"I told Rabbi Wolf that in the yeshivas in Europe it was known that saying Yom Kippur Katan helps abolish bad decrees. Immediately, Rabbi Wolf telegraphed his friend in the United States and told him what had been said, since it was close to Rosh Chodesh, and they were able to organize the recitation of Yom Kippur Katan. From then on no more of that group of Mir students died young. It was an amazing thing!" (MORESHET AVOT I, p. 121)
Through the wisdom of the Steipler, the people were able to arouse G-d's mercy and to prevent more people from dying. We too must use mercy in educating our children, but we must know exactly how to use it, since it can have a negative rather than a positive effect if not employed correctly.
"And [G-d shall] grant you mercy,"(1) to you He shall grant mercy, and not to others shall He grant mercy. "...And [He shall] have mercy upon you,"(2) from here Rabban Gamliel bar Rebbi learned that as long as you have mercy on other people, you shall receive mercy from heaven. But if you do not have mercy on other people, you shall not receive mercy from heaven.
Why does G-d have mercy on the Jewish people in particular and not as much upon gentile nations? Why does a person who has mercy on other people receive mercy from G-d, and otherwise he does not receive mercy? From where did Rabban Gamliel derive this principle? What does the verse "And I shall make your seed plentiful"(11) add as an explanation to our verse, "and [He shall] multiply you?"(12) How can our Sages say, "all that we have is in the merit of our forefathers," when it seems that we should also have the merits of our own mitzvos?
Why did Shabbtai bar Marinus try first to do business and only afterwards to look for support? How could he accuse a whole city of not being Jewish? Why is being merciful a trait particular to the Jewish people? Why is Avraham Avinu mentioned here to represent the Jewish people? Why are the three traits of being merciful, having a sense of shame, and doing chesed specific to the Jewish people? How could the Givonim have had these traits when they had not yet converted, seeing that these traits are specific to the Jewish people?
...To you He shall grant mercy, and not to others...
G-d has mercy on the Jewish people more than on gentile nations because He repays us according to our actions. When we sin in a certain area, we are punished in that area. An example of this is the punishment of Shimshon, who sinned with his eyes, for he looked at gentile women and even took a gentile wife. In the end he was punished with the loss of his eyesight, when he was blinded by the cruel Pelishtim.(13)
Since the Jewish people are a nation with merciful hearts, they too receive mercy from G-d. But the gentile nations, who do not have that quality, do not receive that same mercy from G-d. Therefore it is not a matter of favoritism, but rather G-d has mercy upon us because it is appropriate to our actions.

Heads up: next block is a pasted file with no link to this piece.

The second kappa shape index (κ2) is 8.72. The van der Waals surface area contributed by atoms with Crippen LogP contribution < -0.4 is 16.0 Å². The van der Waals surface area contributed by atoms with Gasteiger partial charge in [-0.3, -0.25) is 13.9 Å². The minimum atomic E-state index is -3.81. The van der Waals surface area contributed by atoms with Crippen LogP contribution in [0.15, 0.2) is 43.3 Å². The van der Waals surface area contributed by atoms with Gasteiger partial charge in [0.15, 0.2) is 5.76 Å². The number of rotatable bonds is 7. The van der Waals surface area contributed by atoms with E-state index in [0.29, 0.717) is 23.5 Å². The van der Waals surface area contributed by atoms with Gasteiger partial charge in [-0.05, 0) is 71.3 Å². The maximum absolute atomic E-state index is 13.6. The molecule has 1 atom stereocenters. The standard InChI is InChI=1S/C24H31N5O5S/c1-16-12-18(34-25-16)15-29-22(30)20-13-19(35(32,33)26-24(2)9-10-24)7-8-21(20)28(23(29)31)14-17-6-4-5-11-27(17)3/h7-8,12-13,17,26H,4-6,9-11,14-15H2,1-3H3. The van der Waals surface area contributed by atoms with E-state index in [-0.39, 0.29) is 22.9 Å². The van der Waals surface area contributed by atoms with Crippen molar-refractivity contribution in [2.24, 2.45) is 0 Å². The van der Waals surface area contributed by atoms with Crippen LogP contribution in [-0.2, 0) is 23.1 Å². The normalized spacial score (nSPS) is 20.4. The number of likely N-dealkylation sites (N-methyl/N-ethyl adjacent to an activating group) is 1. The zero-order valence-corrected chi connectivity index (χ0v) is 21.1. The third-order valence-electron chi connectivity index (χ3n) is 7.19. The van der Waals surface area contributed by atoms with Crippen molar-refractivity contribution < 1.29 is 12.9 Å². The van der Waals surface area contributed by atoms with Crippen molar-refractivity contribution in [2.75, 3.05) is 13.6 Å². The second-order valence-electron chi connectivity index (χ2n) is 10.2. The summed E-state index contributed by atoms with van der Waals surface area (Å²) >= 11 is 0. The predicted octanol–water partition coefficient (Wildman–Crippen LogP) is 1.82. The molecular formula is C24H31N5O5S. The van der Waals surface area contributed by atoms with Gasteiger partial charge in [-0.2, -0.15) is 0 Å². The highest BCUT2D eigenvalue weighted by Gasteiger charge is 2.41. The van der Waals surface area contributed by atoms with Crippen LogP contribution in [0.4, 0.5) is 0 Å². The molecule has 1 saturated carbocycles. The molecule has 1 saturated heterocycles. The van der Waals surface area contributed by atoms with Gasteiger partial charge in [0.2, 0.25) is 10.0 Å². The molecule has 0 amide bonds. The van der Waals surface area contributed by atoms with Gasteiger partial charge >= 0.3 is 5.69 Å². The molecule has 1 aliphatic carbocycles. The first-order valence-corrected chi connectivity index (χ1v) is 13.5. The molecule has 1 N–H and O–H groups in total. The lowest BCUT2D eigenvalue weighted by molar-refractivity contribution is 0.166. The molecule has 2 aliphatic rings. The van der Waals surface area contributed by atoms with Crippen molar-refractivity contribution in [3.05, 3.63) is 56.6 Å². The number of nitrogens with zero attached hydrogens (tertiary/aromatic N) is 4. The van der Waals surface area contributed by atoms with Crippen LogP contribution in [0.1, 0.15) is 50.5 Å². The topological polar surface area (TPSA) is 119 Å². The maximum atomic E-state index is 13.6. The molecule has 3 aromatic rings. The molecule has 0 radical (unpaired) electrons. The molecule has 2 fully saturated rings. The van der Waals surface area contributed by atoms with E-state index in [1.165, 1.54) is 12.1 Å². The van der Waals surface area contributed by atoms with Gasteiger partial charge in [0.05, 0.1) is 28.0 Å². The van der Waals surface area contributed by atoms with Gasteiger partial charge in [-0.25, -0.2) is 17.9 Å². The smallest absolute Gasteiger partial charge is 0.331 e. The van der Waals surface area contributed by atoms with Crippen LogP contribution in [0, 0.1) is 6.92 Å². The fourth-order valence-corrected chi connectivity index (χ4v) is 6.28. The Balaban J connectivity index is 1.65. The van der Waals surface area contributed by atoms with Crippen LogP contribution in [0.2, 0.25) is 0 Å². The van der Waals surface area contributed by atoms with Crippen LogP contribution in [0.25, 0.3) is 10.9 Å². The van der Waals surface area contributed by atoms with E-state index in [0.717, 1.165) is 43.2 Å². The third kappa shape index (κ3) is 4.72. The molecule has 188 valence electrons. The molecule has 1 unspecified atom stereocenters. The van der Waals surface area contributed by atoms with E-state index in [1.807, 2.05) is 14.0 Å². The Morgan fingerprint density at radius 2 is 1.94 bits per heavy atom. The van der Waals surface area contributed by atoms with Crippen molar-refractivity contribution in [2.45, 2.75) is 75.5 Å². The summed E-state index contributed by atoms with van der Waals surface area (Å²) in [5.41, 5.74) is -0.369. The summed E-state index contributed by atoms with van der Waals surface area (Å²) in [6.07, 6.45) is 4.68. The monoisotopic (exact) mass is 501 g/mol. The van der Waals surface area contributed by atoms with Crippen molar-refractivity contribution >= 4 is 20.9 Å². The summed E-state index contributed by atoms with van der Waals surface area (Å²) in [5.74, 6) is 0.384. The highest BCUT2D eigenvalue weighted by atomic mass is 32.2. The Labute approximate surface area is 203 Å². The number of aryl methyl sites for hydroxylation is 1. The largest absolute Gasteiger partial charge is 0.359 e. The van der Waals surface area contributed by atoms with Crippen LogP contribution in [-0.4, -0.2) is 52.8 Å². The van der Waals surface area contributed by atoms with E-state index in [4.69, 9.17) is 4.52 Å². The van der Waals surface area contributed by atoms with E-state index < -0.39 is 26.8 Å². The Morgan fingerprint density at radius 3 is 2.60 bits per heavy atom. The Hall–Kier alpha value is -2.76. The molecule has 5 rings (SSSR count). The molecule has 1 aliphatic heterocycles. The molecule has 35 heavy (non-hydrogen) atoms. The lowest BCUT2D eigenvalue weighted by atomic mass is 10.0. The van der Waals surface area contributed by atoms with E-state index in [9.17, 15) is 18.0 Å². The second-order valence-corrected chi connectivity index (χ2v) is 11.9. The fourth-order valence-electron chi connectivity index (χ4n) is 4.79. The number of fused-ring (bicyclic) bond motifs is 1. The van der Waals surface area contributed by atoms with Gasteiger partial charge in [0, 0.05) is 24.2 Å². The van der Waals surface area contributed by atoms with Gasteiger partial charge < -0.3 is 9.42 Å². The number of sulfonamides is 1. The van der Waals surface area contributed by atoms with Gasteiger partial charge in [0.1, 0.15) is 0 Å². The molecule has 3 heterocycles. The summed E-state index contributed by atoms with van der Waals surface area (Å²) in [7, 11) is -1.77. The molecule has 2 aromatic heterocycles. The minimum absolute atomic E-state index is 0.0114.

If the gentile nations would show mercy similar to that of the Jewish people, G-d would certainly show them the same mercy that He does the Jewish people.
Another, deeper explanation might be that inherent in the mitzvah itself lies the reward. G-d created the trait of mercy in such a way that it contains within it the quality of giving back mercy to those who employ it. That is the way G-d created the world. Mercy, and other good traits, have within them some kind of "magnetic force" which attracts similar reactions.
Rabban Gamliel learned this principle from the verse which begins with the promise, "And [He shall] grant you mercy."(14) This verse is saying that He shall grant us the trait of mercy, so that we will be able to have mercy upon others. Then immediately after that the verse says, "And [He shall] have mercy upon you."(15) Thus Rabban Gamliel learned that there is a direct connection between the two concepts, which is that once you exercise the trait of mercy, which is mentioned first, you will be shown mercy by G-d.
The verse, "And I shall make your seed plentiful"(16) is added as an explanation to our verse, "And He shall multiply you."(17) The added explanation may be that although our verse does not specify what sort of plenty we shall be blessed with, yet there is the old blessing from the time of our forefathers which does specify this. There the verse says that we shall be as plentiful as the stars. Hence this also explains the plenty mentioned in parashas Re'eh.
...All that we have is in the merit of our forefathers.
How can our Sages say "all that we have is in the merit of our forefathers," when it seems that we also accumulate merits through our own mitzvos? Our Sages say that we are the orphans of orphans.(18) In other words, we are worlds away from their spiritual level. Although we may feel that we comprehend the stories that are told about them, in reality we have no idea how great our forefathers were because of our own, much lower, level. Our Sages are revealing to us that whatever spiritual level we manage to reach, however low it may be, is entirely due to the merit of our forefathers. Without their having preceded us and bequeathed to us their spiritual attainments, we would be able to achieve nothing at all.